John Earle is a spiritual teacher and counselor specializing in relationship and interpersonal communication. His clients include individuals, couples and institutions. He has produced and led numerous workshops and retreats. His personal experience of a great variety of teachers has given him a broad and inclusive spiritual perspective. A Hospice volunteer for over 30 years, he and his wife Babbie recently started a hospice in Central America.
“Waking Up” – a book by John Earle
Your Life Is Your Perfect Teacher
Our personal stories contain the exact lessons we need to grow personally and spiritually, but we need to know how to interpret these stories and use them for dynamic personal and spiritual growth. This book is a wonderful guide to understanding the challenging places in our life and letting them teach us what it is that we truly need to become whole. Using the four strategies outlined, we learn to create more harmony and joy in our life and the lives of those around us. We free ourselves from self imposed blocks to love for our self and others. We liberate ourselves from the tyranny of blame and judgment so that we can we experience the deep beauty of true compassion.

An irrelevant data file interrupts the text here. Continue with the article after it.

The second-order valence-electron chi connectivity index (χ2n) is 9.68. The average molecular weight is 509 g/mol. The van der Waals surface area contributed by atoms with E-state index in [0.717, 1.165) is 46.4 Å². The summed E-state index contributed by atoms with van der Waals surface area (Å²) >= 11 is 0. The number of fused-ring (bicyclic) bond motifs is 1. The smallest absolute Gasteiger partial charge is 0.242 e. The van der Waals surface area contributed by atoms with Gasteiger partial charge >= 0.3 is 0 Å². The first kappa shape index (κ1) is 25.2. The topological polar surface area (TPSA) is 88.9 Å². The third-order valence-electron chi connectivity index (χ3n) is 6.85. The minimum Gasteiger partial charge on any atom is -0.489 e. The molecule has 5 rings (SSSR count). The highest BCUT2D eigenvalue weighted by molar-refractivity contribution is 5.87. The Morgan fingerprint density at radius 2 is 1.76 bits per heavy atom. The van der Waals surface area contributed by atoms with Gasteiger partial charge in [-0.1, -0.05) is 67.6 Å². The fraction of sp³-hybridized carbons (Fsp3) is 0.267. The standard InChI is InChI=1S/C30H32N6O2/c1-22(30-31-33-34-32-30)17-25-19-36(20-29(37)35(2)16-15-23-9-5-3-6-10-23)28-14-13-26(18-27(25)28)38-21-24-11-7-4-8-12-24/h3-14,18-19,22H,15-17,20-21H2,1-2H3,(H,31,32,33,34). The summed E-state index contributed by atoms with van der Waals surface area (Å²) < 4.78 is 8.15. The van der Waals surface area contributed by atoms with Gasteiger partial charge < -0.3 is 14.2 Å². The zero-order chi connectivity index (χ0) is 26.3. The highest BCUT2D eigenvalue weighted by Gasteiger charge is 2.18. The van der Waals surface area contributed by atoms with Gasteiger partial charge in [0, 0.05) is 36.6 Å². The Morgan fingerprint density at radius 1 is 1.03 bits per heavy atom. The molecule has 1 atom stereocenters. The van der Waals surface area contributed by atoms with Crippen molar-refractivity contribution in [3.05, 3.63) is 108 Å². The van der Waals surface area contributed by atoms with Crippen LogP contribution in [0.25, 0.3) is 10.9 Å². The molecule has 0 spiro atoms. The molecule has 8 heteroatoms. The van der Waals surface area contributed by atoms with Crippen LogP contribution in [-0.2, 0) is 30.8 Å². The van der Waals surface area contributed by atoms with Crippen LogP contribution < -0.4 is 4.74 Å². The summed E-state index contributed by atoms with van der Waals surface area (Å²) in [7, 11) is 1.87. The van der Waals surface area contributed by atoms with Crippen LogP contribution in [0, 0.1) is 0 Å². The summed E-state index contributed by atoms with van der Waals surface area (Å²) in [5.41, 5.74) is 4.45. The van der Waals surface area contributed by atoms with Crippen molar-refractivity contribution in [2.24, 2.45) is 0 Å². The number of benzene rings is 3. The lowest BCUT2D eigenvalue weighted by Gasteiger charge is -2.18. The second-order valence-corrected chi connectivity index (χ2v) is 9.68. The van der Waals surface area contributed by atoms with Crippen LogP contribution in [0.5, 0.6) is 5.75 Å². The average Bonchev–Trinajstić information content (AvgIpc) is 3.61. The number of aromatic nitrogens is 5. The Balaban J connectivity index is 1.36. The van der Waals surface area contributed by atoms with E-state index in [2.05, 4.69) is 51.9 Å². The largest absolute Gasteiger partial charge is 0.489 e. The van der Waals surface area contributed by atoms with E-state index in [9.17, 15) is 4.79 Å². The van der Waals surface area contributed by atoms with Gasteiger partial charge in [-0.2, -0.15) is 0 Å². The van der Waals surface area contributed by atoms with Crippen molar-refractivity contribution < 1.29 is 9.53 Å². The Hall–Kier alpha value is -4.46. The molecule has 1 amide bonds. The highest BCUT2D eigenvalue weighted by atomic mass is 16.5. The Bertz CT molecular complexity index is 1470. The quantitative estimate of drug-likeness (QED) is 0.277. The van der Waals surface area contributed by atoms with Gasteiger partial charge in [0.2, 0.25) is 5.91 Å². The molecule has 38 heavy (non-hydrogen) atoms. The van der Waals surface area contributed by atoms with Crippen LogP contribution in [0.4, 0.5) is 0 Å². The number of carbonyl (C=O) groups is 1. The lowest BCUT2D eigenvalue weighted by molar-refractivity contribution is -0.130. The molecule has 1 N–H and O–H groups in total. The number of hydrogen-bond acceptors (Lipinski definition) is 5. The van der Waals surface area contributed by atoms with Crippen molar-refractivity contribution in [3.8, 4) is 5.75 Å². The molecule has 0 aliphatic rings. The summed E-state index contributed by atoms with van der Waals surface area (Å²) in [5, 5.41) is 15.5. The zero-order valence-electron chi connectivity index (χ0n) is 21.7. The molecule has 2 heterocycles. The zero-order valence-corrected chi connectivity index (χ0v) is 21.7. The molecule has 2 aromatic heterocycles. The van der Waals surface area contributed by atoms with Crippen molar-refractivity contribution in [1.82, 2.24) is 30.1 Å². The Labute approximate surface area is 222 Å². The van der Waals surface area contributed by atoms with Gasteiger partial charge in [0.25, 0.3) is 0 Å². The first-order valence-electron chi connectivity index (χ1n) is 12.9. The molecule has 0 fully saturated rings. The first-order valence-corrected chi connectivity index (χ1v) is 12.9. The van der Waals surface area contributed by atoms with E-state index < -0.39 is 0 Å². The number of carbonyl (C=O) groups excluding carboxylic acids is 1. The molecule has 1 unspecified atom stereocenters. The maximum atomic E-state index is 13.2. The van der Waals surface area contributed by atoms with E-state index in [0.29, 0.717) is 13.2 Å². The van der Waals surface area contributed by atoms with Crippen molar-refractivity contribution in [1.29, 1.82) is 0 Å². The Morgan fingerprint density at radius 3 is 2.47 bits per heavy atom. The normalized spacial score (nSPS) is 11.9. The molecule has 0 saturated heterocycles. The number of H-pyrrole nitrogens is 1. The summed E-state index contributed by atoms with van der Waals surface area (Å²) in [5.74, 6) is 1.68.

This is a book about applied spirituality. It is not about theories. It outlines a practical spiritual path each of us can take whether we are religious or not, for our own benefit and the benefit of every person we encounter. Rather than seeking attention or approval, Waking Up encourages us to engage in “love as a subversive activity. ” As the testimonials say, “this book can change your life.”
You will discover:
- How to develop a powerful awareness that can open up a new world of understanding and opportunity for personal and spiritual growth.